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By Rusticus  
January 11, 1865. Vol. 1. No. 15. Page 4

 ‘Twas night, a dark but peaceful one,
    And o’er the bivouacked lines a quiet laid:
All day the scorching Southern sun
    Had strove to pierce the pines and banish shade.
Near by a tree, on dewy ground,
    A camp-fire blazing bright, strange shadows cast
On faces three: and forms around
    Fantastic glow in sudden light, and flicker past.

The first, a merry, bright–eyed youth,
    The boyish drummer brave, whose features fair
Ingenuous wore the stamp of truth
    A mother’s teachings gave, reposed him there.
The next, an old and thoughtful man.
    A veteran to the triumph blast of War:
The other, o’er whose brow there ran,
    Half hid by clust’ring curls, a long red scar.

“How came it, George,” the eldest said,
    “That one as young as thou hast left thy home!
What could have thus thy footsteps led?
    So far away to scenes like these to roam?”
The Drummer answered—“Not for fame.
    My home I left the warlike drum to beat,
My country called me, and I came,
    Though sad the parting was, with willing feet.”

“But tell us,” said the Drummer fair,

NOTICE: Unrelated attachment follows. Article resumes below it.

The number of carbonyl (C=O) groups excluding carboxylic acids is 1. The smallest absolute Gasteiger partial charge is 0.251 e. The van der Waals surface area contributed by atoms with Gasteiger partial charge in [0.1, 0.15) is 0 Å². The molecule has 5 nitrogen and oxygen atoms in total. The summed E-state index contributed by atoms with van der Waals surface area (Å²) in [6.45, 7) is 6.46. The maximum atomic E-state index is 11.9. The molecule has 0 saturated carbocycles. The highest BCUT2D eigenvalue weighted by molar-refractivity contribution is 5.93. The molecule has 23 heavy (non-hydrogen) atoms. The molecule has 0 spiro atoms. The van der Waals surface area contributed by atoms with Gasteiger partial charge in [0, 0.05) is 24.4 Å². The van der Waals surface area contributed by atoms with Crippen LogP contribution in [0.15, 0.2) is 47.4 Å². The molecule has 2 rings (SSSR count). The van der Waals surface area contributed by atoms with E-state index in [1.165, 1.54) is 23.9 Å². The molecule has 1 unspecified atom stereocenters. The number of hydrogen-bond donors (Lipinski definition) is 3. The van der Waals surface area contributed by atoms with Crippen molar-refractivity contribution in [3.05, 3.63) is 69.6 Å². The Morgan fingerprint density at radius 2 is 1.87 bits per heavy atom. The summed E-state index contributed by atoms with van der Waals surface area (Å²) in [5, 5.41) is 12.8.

“How you with loving wife and children dear,
Could leave them all, so lonely there,
    For chance of war? Had you no silent fear
That never more on earth you’d meet them?”
    “Like you, my boy, I heard my country’s call—
And should I here below ne’er greet them,
    In Heav’n I shall, and God will keep my all.”

A silence followed, when the third,
    Unquestioned, half reluctant, sadly said,
“I came, but not because I heard
    My country’s call—my ears to Fame are dead
The one I loved was false, untrue.
    I could not bear to see her as a bride,
And not as mine, and thus with you,
    To-night, a soldier sits by your side.

Some foe-man’s bullet, swiftly sped,
    May find within my heart a resting place
If so, and either see me dead,
    Tell her I bravely fell, toward the foe my face.”
No more was said. The weary three
    Their blankets spread in silence on the dewy ground
The waning camp-fire ‘neath the tree,
    With fitful light soon saw them sleeping sound.

The morning dawned, the foe was near,
    And soon the noise of battle filled the sky.
At eve it ceased. The moonlight clear
    Shone mildly on three forms each other night.
The one, a Drummer, fair and young:
    The next, an old man grasping at the air;
The last, whose brow, with curls o’er hung,
    A scar displayed. The dead were lying there.



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